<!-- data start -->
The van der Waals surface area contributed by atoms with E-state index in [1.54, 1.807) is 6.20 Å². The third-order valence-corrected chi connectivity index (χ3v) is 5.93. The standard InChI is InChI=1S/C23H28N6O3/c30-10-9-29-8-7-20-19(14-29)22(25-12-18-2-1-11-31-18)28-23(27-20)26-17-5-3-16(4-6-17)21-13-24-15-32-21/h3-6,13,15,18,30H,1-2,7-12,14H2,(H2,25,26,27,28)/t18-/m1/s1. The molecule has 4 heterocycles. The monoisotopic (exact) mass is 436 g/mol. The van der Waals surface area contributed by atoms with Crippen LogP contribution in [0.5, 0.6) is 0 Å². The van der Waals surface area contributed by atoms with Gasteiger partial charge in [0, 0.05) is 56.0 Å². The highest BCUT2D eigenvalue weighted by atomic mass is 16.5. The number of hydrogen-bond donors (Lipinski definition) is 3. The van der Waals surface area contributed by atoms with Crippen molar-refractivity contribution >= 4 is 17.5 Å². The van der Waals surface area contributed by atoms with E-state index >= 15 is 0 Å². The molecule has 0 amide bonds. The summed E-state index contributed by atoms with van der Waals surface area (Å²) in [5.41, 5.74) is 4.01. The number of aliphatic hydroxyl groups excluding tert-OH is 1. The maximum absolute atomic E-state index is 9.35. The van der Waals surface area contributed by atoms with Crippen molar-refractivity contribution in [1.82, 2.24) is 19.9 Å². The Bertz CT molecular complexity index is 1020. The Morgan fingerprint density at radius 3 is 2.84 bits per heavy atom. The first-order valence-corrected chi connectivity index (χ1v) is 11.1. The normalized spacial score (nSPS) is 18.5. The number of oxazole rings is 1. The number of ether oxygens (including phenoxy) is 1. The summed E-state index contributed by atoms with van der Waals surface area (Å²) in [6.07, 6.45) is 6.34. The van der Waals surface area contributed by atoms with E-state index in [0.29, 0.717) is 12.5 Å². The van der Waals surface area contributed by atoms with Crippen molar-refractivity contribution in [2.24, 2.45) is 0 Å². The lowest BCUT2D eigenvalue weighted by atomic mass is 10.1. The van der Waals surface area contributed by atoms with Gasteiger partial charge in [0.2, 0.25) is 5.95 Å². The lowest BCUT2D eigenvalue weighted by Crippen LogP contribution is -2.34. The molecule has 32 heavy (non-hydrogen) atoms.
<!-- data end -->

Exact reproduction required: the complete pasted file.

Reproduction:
The van der Waals surface area contributed by atoms with E-state index in [1.54, 1.807) is 6.20 Å². The third-order valence-corrected chi connectivity index (χ3v) is 5.93. The standard InChI is InChI=1S/C23H28N6O3/c30-10-9-29-8-7-20-19(14-29)22(25-12-18-2-1-11-31-18)28-23(27-20)26-17-5-3-16(4-6-17)21-13-24-15-32-21/h3-6,13,15,18,30H,1-2,7-12,14H2,(H2,25,26,27,28)/t18-/m1/s1. The molecule has 4 heterocycles. The monoisotopic (exact) mass is 436 g/mol. The van der Waals surface area contributed by atoms with Crippen LogP contribution in [0.5, 0.6) is 0 Å². The van der Waals surface area contributed by atoms with Gasteiger partial charge in [0, 0.05) is 56.0 Å². The highest BCUT2D eigenvalue weighted by atomic mass is 16.5. The number of hydrogen-bond donors (Lipinski definition) is 3. The van der Waals surface area contributed by atoms with Crippen molar-refractivity contribution >= 4 is 17.5 Å². The van der Waals surface area contributed by atoms with E-state index >= 15 is 0 Å². The molecule has 0 amide bonds. The summed E-state index contributed by atoms with van der Waals surface area (Å²) in [5.41, 5.74) is 4.01. The number of aliphatic hydroxyl groups excluding tert-OH is 1. The maximum absolute atomic E-state index is 9.35. The van der Waals surface area contributed by atoms with Crippen molar-refractivity contribution in [1.82, 2.24) is 19.9 Å². The Bertz CT molecular complexity index is 1020. The Morgan fingerprint density at radius 3 is 2.84 bits per heavy atom. The first-order valence-corrected chi connectivity index (χ1v) is 11.1. The normalized spacial score (nSPS) is 18.5. The number of oxazole rings is 1. The number of ether oxygens (including phenoxy) is 1. The summed E-state index contributed by atoms with van der Waals surface area (Å²) in [6.07, 6.45) is 6.34. The van der Waals surface area contributed by atoms with E-state index in [0.29, 0.717) is 12.5 Å². The van der Waals surface area contributed by atoms with Crippen molar-refractivity contribution in [2.24, 2.45) is 0 Å². The lowest BCUT2D eigenvalue weighted by atomic mass is 10.1. The van der Waals surface area contributed by atoms with Gasteiger partial charge in [0.2, 0.25) is 5.95 Å². The lowest BCUT2D eigenvalue weighted by Crippen LogP contribution is -2.34. The molecule has 32 heavy (non-hydrogen) atoms.